UN Security Council condemns terrorist attack in St. Petersburg, Russia

President Putin was in St. Petersburg before explosion.

The statement provided no further information about the reinforced security, and Fekl's office did not immediately respond to requests for comment.

And extremists have targeted Russia's public transportation systems in the past.

About three million people use the St Petersburg underground every day. Anti-terror authorities had earlier reported a death toll of 11. Interfax news agency cited unnamed sources as saying the bomb, packed with shrapnel, may have been hidden in a train carriage inside a briefcase. It didn't explain why the man was believed to be the culprit.

A second device was found at another metro station - Revolutionary Square - and was disabled, the committee said in statement.

Media reports said two stations still remain closed, namely: Sennaya Ploschad and Technologichesky Institute stations.

The National Anti-Terrorism Committee in Moscow says at least 9 people are dead and 20 others have been injured in this blast.

Russia's National Anti-Terrorist Committee said an unidentified explosive device went off on a train that was traveling between two stations.

"Despite the fact that the criminal case has been launched under Article 205 of the Russian Criminal Code (terrorist act), the investigators will probe other potential causes of the incident", IC's spokeswoman Svetlana Petrenko said.

"Law enforcement bodies and special services are working and will do all they can in order to find out the cause of what's happened, to give full assessment of what's happened", Putin said.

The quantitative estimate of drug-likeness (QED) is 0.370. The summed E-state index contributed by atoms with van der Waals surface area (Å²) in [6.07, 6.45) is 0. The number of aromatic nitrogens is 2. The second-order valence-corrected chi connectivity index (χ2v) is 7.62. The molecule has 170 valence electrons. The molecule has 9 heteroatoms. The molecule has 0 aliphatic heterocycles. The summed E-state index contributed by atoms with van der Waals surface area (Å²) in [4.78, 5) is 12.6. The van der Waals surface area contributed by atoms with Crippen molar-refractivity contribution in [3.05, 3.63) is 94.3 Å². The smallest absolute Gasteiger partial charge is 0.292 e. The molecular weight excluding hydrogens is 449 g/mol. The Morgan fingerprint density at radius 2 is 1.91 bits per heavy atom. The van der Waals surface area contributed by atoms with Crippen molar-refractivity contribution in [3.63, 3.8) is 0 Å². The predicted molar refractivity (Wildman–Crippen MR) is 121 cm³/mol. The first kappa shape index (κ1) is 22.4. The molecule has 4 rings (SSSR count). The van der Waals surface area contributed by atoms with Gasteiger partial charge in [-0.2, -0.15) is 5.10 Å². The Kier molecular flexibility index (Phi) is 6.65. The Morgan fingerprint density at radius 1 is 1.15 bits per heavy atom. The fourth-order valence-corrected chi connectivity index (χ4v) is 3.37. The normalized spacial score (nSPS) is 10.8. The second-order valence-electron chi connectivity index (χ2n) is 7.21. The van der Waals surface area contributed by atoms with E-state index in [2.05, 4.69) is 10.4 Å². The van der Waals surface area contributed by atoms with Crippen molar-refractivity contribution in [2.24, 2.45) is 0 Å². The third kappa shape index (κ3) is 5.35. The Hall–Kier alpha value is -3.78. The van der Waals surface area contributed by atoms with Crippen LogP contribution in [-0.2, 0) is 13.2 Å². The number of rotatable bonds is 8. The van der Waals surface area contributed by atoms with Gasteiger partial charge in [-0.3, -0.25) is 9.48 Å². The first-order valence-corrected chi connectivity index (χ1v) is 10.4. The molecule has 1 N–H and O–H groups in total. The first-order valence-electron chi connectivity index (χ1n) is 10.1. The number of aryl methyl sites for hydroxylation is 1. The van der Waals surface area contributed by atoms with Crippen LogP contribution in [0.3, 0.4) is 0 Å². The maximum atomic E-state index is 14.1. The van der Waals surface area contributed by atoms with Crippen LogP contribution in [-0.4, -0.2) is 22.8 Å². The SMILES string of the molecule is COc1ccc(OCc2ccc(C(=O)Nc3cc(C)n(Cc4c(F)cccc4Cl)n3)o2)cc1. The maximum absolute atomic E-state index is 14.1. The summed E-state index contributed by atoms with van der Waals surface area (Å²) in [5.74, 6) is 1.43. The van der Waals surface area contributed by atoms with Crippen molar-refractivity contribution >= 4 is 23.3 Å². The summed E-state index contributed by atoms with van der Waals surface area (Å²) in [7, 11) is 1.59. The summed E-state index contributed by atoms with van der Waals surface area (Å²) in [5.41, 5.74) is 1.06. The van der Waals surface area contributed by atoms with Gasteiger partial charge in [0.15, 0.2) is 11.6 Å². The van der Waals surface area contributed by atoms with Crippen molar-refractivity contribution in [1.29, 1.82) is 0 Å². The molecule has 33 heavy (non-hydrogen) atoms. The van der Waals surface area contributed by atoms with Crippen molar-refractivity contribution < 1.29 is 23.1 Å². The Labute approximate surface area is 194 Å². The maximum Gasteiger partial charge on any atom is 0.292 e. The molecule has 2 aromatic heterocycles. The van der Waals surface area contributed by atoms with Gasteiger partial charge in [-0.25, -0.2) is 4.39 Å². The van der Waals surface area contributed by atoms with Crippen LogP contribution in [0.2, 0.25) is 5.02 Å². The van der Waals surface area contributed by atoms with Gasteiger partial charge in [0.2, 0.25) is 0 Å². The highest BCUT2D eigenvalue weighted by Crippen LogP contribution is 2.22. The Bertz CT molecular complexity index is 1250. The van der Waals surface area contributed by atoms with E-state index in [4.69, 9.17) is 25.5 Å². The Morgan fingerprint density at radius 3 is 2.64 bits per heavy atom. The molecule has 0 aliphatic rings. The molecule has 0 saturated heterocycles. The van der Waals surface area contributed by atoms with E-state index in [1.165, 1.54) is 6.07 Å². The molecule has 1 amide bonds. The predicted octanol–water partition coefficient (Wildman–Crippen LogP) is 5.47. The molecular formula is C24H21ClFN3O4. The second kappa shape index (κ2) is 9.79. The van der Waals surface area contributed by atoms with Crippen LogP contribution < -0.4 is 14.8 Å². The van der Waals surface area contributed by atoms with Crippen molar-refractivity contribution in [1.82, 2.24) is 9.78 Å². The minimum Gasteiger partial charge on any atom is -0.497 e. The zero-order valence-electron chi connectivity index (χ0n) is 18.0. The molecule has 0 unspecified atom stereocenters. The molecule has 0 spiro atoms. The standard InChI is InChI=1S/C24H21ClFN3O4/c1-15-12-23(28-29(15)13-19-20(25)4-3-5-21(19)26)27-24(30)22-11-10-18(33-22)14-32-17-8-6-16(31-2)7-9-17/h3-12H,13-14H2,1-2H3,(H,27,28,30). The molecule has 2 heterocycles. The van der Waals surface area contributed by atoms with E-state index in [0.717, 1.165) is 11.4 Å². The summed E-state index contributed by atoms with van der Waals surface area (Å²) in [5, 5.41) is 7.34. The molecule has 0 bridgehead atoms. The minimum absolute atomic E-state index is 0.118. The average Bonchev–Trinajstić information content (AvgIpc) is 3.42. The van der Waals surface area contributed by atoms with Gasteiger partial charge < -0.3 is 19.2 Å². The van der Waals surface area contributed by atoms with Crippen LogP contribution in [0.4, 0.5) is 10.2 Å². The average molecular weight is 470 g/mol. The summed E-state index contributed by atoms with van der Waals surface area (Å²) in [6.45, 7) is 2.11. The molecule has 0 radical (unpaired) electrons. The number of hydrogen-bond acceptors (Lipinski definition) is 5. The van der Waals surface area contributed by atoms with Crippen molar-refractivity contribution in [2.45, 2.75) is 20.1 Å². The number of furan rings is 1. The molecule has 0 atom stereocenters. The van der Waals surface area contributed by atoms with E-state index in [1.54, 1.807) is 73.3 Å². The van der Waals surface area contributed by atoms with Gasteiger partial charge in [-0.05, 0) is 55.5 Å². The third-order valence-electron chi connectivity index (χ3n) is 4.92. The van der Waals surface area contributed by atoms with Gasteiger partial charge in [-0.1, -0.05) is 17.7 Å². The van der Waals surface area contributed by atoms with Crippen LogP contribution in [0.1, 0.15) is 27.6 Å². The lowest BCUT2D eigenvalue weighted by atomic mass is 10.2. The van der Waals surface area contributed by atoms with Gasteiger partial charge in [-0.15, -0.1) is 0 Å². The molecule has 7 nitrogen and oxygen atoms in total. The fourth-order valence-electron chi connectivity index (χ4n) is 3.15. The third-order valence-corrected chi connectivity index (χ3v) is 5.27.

Putin happened to in St. Petersburg for a meeting with Belarusian leader Alexander Lukashenko.

The attacks come at a time of domestic political upheaval is Russia, as anti-corruption demonstrations have been held across Moscow and dozens of other cities over the past two weeks, with thousands of Russians taking to the streets to protest against corruption.

In Moscow, Deputy Mayor Maxim Liksutov told the Interfax news agency that Moscow authorities are tightening security on the subway in the Russian capital. Commuters were evacuated from the subway within about an hour of the first reports of the blast coming in.

Video posted on social media showed rescue workers rushing to the scene.

Russian Federation was once a hotspot for terror attacks but the country has experienced relatively few in recent years.

An injured person stands outside Sennaya Ploshchad metro station in St Petersburg, Russia, after an explosion.

Witnesses said they saw passengers who were bloodied and burned spilling out of the train, whose door was buckled by the force of the explosion, and lying on a platform while smoke filled the station. "Absolutely a awful thing", Efe news quoted Trump as saying.

  • Leroy Wright